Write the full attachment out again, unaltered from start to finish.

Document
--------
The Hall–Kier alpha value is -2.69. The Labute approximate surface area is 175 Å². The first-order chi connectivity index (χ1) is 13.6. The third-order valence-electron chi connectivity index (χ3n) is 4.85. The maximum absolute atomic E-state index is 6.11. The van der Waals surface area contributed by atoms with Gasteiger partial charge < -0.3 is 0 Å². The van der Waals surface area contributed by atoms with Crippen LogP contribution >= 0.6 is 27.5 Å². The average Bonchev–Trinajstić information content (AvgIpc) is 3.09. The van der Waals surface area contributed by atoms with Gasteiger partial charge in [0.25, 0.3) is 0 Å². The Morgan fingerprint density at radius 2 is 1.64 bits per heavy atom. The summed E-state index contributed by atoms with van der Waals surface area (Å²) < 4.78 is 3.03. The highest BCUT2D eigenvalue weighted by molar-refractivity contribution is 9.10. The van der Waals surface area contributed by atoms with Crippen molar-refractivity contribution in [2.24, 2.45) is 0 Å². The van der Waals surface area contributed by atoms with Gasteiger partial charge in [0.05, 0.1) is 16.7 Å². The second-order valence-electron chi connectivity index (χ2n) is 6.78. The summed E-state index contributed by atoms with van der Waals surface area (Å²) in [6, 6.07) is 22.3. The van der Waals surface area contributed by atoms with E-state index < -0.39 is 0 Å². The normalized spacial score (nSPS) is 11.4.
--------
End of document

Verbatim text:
The Hall–Kier alpha value is -2.69. The Labute approximate surface area is 175 Å². The first-order chi connectivity index (χ1) is 13.6. The third-order valence-electron chi connectivity index (χ3n) is 4.85. The maximum absolute atomic E-state index is 6.11. The van der Waals surface area contributed by atoms with Gasteiger partial charge < -0.3 is 0 Å². The van der Waals surface area contributed by atoms with Crippen LogP contribution >= 0.6 is 27.5 Å². The average Bonchev–Trinajstić information content (AvgIpc) is 3.09. The van der Waals surface area contributed by atoms with Gasteiger partial charge in [0.25, 0.3) is 0 Å². The Morgan fingerprint density at radius 2 is 1.64 bits per heavy atom. The summed E-state index contributed by atoms with van der Waals surface area (Å²) < 4.78 is 3.03. The highest BCUT2D eigenvalue weighted by molar-refractivity contribution is 9.10. The van der Waals surface area contributed by atoms with Crippen molar-refractivity contribution in [2.24, 2.45) is 0 Å². The van der Waals surface area contributed by atoms with Gasteiger partial charge in [0.05, 0.1) is 16.7 Å². The second-order valence-electron chi connectivity index (χ2n) is 6.78. The summed E-state index contributed by atoms with van der Waals surface area (Å²) in [6, 6.07) is 22.3. The van der Waals surface area contributed by atoms with E-state index < -0.39 is 0 Å². The normalized spacial score (nSPS) is 11.4.